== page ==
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Renal (kidneys)

Your kidneys do an important job cleaning your blood by working as a filter to remove water and waste from the body. The wastes are what is left over in the blood from food used by the body and the body’s many functions. Most people have two kidneys which can be found on either side of the spine just below the ribs. You may have also heard the word ‘renal’ used as this is the medical term for referring to kidneys.

Kidneys can stop working properly for a number of reasons and people who have diabetes or high blood pressure are at greater risk. When the kidneys do not work properly it is called kidney disease. 

Symptoms of kidney (renal) failure do not usually appear until there is moderate to severe renal failure. Kidney failure will bring many changes to your life, affecting both you and your family/whānau, friends, colleagues.

Fortunately, most people learn to live with kidney failure. Although life may not be able to return to exactly how it was, with proper treatment, it can be just as good. It takes time and energy to adjust and reach acceptance but there are things that can be done to help.

Most people with kidney disease are unaware they have the condition. Many of the signs and symptoms are common in other conditions, and so may be attributed to other causes.

They include:

  • discomfort or burning when passing urine 
  • passing blood in the urine 
  • a change in the frequency and quantity of urine 
  • needing to pass urine frequently at night 
  • frothing (or foaming) urine 
  • pain in the loin area 
  • ankle swelling 
  • lack of concentration 
  • shortness of breath 
  • high blood pressure 
  • loss of appetite 
  • itching 
  • nausea and vomiting 
  • pins and needles in the fingers and toes 
  • restless legs.

A person with kidney disease may experience all or only some of these symptoms, and sometimes advanced kidney disease can be present without any warning signs or symptoms at all. If you or a member of your family has experienced any of these problems, consult your doctor.

How can you look after yourself?

Living with kidney failure means more than just staying alive. It is a real challenge to live life to the fullest despite the limitations imposed by kidney failure.

Finding out you have kidney disease, and living with it from then on, can be overwhelming. Your energy will be directed to your treatment and physical wellbeing. But looking after your emotional wellbeing is just as important as looking after your health.

End-stage kidney disease does not just affect you: it affects your entire family, your friends and those who care for you. Many of the changes and emotions affecting patients also apply to these people too. You may feel that your life has been turned upside down.

Having kidney disease means you will probably experience important life changes in your working life, in your personal and family life, in your finances and in other activities. These changes can cause a great deal of stress and a range of emotional reactions.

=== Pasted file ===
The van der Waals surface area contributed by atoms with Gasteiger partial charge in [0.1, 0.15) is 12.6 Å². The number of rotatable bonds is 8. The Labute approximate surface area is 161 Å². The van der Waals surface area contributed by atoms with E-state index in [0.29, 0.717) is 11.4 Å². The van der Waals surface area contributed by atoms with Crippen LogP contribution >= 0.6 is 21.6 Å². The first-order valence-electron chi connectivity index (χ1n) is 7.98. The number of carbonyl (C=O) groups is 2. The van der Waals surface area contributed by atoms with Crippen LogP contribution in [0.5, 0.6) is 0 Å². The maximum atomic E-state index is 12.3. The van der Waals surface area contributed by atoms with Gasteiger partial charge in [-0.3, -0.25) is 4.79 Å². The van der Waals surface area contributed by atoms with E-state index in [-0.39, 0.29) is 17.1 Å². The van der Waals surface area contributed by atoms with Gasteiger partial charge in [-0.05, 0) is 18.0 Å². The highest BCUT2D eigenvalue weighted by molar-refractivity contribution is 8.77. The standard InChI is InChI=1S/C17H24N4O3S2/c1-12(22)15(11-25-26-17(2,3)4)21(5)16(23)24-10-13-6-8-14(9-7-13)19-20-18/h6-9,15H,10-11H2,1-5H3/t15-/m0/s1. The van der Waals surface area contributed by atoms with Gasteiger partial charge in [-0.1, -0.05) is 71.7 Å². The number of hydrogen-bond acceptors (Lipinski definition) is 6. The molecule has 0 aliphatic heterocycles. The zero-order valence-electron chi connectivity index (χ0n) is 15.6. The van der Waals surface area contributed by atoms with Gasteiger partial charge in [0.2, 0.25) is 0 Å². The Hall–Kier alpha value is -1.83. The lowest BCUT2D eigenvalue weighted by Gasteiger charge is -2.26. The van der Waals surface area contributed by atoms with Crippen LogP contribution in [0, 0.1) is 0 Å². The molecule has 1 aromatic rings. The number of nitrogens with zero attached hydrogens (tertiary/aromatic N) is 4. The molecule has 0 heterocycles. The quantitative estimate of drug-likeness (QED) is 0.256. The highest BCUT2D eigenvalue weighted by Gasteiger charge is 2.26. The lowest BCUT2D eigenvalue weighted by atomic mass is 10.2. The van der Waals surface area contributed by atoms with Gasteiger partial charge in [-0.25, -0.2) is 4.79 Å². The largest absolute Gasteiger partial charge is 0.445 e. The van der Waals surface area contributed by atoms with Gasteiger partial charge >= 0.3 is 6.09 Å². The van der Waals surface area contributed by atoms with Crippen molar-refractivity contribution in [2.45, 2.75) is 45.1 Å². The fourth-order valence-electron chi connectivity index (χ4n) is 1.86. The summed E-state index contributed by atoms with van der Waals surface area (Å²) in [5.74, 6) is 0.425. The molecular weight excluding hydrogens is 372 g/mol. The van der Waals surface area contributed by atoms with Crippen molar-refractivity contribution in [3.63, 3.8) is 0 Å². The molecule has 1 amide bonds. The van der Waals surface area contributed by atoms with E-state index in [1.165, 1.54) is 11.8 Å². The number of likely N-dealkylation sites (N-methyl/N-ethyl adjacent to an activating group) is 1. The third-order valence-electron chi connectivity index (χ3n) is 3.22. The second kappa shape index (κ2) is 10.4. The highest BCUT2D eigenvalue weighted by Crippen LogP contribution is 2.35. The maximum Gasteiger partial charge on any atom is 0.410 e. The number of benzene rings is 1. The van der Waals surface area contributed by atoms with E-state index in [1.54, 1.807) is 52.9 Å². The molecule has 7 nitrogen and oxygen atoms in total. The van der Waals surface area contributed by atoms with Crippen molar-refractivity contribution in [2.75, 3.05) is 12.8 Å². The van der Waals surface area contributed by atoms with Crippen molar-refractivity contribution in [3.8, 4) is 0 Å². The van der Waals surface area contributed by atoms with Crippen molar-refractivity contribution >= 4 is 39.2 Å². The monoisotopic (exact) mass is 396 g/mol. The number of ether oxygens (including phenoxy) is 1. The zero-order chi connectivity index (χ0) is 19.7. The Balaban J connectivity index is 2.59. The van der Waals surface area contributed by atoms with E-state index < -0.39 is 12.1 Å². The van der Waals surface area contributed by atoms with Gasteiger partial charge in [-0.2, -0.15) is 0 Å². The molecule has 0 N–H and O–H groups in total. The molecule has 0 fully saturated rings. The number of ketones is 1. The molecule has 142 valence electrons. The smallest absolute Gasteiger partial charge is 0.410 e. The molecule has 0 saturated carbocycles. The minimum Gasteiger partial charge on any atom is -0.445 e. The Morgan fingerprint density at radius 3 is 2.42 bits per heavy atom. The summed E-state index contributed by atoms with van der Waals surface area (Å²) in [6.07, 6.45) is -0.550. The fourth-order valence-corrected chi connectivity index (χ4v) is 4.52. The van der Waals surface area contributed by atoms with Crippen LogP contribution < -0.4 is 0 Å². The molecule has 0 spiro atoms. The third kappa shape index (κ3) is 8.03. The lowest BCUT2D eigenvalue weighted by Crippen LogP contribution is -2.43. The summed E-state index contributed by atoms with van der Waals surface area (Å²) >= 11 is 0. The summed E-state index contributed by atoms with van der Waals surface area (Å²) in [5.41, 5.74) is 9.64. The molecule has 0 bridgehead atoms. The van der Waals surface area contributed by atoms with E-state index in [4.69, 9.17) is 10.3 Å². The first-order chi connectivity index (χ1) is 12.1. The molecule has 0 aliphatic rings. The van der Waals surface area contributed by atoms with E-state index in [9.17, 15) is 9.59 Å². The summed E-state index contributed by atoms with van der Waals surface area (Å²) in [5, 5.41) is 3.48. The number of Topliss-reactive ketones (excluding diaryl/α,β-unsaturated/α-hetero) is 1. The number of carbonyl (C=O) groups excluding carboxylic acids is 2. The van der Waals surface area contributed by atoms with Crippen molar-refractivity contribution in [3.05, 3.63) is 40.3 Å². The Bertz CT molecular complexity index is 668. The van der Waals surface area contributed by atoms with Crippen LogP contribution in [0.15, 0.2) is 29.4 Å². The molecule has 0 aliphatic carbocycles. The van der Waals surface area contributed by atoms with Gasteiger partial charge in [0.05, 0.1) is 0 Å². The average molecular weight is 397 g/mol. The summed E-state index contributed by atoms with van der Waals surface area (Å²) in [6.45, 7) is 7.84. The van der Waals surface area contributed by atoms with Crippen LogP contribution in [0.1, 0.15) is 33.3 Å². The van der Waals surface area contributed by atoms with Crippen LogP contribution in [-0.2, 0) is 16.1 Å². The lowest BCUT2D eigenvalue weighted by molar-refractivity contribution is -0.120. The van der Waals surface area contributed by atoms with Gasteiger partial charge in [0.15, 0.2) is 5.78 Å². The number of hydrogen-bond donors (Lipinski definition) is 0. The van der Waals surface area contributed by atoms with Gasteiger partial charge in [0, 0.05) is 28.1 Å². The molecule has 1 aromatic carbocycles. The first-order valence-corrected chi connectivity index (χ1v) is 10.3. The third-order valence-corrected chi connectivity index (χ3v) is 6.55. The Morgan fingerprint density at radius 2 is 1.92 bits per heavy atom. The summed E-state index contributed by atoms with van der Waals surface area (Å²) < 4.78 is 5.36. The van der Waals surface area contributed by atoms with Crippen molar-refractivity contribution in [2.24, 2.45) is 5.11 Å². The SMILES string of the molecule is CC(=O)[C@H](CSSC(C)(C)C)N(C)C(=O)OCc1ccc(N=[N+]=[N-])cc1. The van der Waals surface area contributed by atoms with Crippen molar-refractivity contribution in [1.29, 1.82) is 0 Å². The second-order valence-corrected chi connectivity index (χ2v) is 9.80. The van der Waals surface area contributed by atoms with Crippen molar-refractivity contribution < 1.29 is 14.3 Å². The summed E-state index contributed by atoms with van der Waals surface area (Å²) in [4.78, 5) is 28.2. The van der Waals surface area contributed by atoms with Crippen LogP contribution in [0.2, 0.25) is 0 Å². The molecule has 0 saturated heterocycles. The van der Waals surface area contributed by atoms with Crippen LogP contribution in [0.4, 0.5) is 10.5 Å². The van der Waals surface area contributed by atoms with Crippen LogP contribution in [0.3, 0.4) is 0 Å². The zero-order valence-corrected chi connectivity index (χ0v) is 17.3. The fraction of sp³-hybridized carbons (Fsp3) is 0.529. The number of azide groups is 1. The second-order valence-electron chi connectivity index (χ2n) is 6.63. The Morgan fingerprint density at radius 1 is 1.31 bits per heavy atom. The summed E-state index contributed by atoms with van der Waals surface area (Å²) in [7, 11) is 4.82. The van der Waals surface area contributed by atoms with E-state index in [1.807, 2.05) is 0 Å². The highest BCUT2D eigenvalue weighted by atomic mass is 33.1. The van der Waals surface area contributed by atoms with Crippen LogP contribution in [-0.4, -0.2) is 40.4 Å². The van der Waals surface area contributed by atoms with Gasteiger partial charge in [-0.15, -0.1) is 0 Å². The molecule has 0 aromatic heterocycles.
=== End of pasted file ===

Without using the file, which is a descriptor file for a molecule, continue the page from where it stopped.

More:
Some suggestions to help you manage

  • Pay attention to how you’re feeling and don’t ignore it. Even if you think it could be nothing, report your symptoms. You need to be involved in your care, and learn as much as you can about your disease and its treatment. As you learn more and talk to others with kidney disease, it won’t seem so scary.
  • You may want to talk about how you’re feeling, or you may find it hard to talk. Generally, it helps to talk about changes and feelings, and what they mean to you and your family. Keeping your concerns to yourself could increase your stress levels. As well as your friends and family, you may want to talk to your GP, someone from your kidney care team, other people with kidney disease, or someone else you trust. Remember that family and friends are not mind-readers. It is hard for them to know how to help you if you don’t tell them.
  • Your cultural and spiritual beliefs are very important, and can affect the way you feel about your kidney failure. Most kidney services have people you can talk to regarding cultural or spiritual matters, or they can refer you to the appropriate service.
  • Find out about your condition: knowledge is power. Learn as much as you can about your illness and the treatment you are having. Don’t be afraid to ask questions. Staff like being asked and are happy to help.
  • Seek out professional support. Talk to a social worker about your fears and concerns: they may be able to find different ways to help you with some of the issues you are having. Find out if there are support groups in your area.
  • If you don’t feel comfortable talking to people, keep a diary of your thoughts and feelings. Sometimes writing things down can help you cope with feelings, and eventually it makes talking about feelings easier.
  • Take good care of yourself. Talk to your dietitian about what you need nutritionally. Talk to your doctor about beginning an exercise program. Indulge yourself in healthy things that bring you pleasure. Listen to relaxing music, read your favourite magazines or go to the movies. It’s OK to tell people you can’t do something because you just don’t feel up to it.
  • Accept help when you need it. People offer because they want to help. It makes them feel they are needed. It is really important to maintain your independence as much as you can.

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